4. I don't get enough free books to donate outside of my own zip code. However, if you and your friends buy 10 copies and send me a photo, I will personally buy an 11th book with the profits and donate it to this worthy cause.
5. I want to take just enough time to write a quality book. Thank you so much for wanting the next one. You have made my day!

Anonymous said...

Q:“You’ve obviously never been to the Outer Banks before because you never once mention sea oats.”
A: Wow, you got me -- I haven't, so please don't tell. Truth is, I heard the place stinks and I have an aversion to odours. Sniff.

Q:“Some pages from A Deadly Cliché fell out when I bent the cover all the way back (that’s how I read my paperbacks). You should be ashamed to have written such a cheap book.”
A: Dear reader -- first off, thank you for letting me know of your dreadful experience. But fear not, as soon as I deal with my colossal shame, I intend to subject my next title to intensive yoga classes, and rigid East German callisthenics before being released. Hopefully that prevents me from ruining your life a second time.
All my love,
x.o.

Q:“I wanted you to know that I was very offended when your main character parked in a handicapped spot. I will never buy any of your books again.”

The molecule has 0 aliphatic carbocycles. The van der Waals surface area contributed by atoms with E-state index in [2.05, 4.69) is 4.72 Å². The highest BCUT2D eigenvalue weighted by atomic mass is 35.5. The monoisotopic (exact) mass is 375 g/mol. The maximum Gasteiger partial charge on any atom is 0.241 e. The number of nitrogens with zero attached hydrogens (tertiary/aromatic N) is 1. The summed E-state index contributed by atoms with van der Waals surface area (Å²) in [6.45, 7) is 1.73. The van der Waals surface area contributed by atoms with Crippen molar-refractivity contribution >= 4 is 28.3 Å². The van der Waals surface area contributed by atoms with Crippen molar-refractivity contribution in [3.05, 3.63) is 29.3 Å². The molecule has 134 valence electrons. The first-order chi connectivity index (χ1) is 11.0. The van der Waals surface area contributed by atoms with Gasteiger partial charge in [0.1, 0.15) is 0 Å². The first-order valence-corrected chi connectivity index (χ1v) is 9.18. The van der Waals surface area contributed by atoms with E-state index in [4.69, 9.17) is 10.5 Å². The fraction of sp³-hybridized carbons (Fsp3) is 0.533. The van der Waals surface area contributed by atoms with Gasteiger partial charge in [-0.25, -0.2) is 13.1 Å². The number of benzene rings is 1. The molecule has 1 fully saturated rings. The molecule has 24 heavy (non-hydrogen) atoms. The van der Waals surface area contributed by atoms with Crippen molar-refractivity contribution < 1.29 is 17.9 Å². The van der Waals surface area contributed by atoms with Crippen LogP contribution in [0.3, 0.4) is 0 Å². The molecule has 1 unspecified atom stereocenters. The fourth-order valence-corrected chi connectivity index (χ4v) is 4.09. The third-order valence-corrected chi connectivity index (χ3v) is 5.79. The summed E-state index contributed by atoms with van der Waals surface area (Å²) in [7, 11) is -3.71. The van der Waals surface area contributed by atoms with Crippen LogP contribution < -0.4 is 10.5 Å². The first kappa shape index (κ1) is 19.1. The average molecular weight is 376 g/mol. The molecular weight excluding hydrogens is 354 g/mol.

A: To whom it may concern. I'm very offended for having opened your letter to see you quoting an event that took place in my novel. I have handed this to my attorney -- I am suing your a$$. Cha-ching.

Q:“I’ve never read your books, but could you donate a signed copy to my son’s school benefit auction?”
A: I don't care if you read em' baby, just as long as you buy em'.

Q: “Why does it take nine months for the next book in the series to come out? Can’t you write faster?”
A: Dear reader -- thank you for your curious letter. First, I give up; why does it take nine months for the next book to come out? And secondly, yes I can. "Faster". Happy?

G said...

I sort of write to a few authors, but mostly through their blogs and them through mine. Sometimes they answer my questios via the e-mail, but more often than not, they answer them via the blogs.

Cynthia Ivers said...

Response to comment No.1 - "Sea Oats?" Don't those come in little packages with a Quaker man on the front - Yum!

Response to comment No.2 - Why don't you try bending yourself backwards all the way and see if anything falls out.

Response to comment No. 3 - My main character was entitled to park in that spot. You see, she has a mental illness - something I'm sure you know alot about.

Response to comment No. 4 - I would donate to your son's auction - but - sorry, I didn't read your letter!

Response to comment No. 5 - It takes nine months because I actually give birth to my books - last one by Caesarian section - didn't you notice the scar down the front cover? :-)

Deborah Serravalle said...

Wow! I'm surprised you received bizarre comments and requests like the examples you posted. Good on you for answering them. I'd be tempted to ignore them.

I have contacted authors, but it was to either to say 'thank you' for helping me at a workshop or some other writing event or to let someone know I favorably reviewed their book on my blog.

Laura W. said...

I've written to several authors, but never gotten replies. It's encouraging to know that some people still read their email...